Happy Friday. I guess the best thing about the NHL's second round is that it's almost over. Sweep, sweep, sweep (?) and five games (?). Not exactly the drama the league was looking for, eh?
*Terry Pegula watched Tim Connolly get crushed into the boards from behind. He saw Rob Niedermayer unsuspectingly accept a blow that sent him into the boards.
"I suggested some rearview mirrors for our headgear next year," Pegula said, "but I don't know if that's legal in the league."
Mirrors definitely won't be on the agenda of the NHL's board of governors or the competition committee. However, Pegula and Sabres General Manager Darcy Regier do have a few legitimate ideas they'd like the league to examine.
*Bucky Gleason writes that Pegula eliminating financial restrictions in pursuit of a Stanley Cup goes far beyond broadening the Sabres' options for acquiring players or expanding scouting. It also can be extended to keeping players in the system in an effort to help them manage the salary cap while improving their depth.
Take defenseman Shaone Morrisonn, for example. He isn't likely to crack the lineup next season but has one year and $2.075 million on his contract. One option would be buying out his deal to create more cap space, but they would have more salary room if they stashed him in Portland. Morrisonn would get the playing time he needed, offer guidance to younger players and still be available if they ran into injuries.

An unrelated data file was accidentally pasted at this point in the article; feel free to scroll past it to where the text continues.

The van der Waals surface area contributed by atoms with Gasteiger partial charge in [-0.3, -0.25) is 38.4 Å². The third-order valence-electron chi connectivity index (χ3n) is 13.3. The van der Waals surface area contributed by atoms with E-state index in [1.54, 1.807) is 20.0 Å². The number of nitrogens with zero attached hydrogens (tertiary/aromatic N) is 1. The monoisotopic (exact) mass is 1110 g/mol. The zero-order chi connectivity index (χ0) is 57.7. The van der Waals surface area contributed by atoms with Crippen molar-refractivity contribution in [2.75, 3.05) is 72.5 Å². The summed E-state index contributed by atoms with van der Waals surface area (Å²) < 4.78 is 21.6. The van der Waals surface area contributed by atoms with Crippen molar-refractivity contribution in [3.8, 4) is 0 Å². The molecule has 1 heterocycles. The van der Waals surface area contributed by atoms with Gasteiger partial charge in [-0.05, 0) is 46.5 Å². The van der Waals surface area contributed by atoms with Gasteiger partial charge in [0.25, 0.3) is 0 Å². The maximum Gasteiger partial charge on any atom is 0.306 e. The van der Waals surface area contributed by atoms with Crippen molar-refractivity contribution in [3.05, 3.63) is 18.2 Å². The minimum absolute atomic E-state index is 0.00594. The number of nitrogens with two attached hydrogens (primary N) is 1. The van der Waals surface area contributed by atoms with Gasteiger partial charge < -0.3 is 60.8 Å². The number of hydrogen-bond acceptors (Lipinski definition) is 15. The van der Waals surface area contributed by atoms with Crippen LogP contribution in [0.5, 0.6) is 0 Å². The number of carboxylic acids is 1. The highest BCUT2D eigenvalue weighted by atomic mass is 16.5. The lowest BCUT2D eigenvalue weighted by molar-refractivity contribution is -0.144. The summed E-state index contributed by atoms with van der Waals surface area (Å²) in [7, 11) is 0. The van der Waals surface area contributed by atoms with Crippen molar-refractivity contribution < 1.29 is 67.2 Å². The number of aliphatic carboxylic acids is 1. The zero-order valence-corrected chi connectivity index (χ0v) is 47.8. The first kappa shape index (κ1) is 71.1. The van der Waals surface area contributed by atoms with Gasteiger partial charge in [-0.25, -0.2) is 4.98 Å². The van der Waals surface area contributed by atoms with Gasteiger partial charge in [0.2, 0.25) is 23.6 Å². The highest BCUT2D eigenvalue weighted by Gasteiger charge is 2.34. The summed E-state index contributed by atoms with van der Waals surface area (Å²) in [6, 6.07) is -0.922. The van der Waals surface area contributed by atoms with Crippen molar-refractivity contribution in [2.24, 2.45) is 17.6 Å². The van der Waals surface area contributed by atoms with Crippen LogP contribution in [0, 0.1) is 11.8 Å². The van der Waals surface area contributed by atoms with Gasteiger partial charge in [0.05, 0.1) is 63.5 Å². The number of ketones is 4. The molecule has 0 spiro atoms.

*Ryan Kesler seems to be trying to carry the Vancouver Canucks into the Western Conference finals almost singlehandedly.
Kesler broke a tie with a power-play goal at 7:28 of the third period for his second straight game-winner, and the Canucks beat the Nashville Predators 4-2 Thursday night to grab a commanding 3-1 lead in the best-of-seven series.
*No NHL team knows better than the Philadelphia Flyers how hard it is to overcome a 3-0 deficit in a best-of-seven playoff series.
Philadelphia beat Boston four straight times in last year's Eastern Conference semifinals to eliminate the Bruins en route to the Stanley Cup finals. This year, the Flyers are in a hole again, but at least they know the deficit isn't insurmountable.
The Bruins put the Flyers on the brink of elimination with a 5-1 victory on Wednesday night that gave Boston a chance to complete the sweep in Game Four tonight.
*While Ovechkin was Washington's best player in the second-round loss to Tampa Bay, he did not dominate games nearly as often as has come to be expected from one of the best players in the world.
Throughout this season when Ovechkin's lack of offensive production was brought up, the response from members of the organization was that it was related to the team's attempt to switch to a more defensive-oriented system. When the team met with the media for the final time this season Thursday, Ovechkin's injuries were the response to those questions.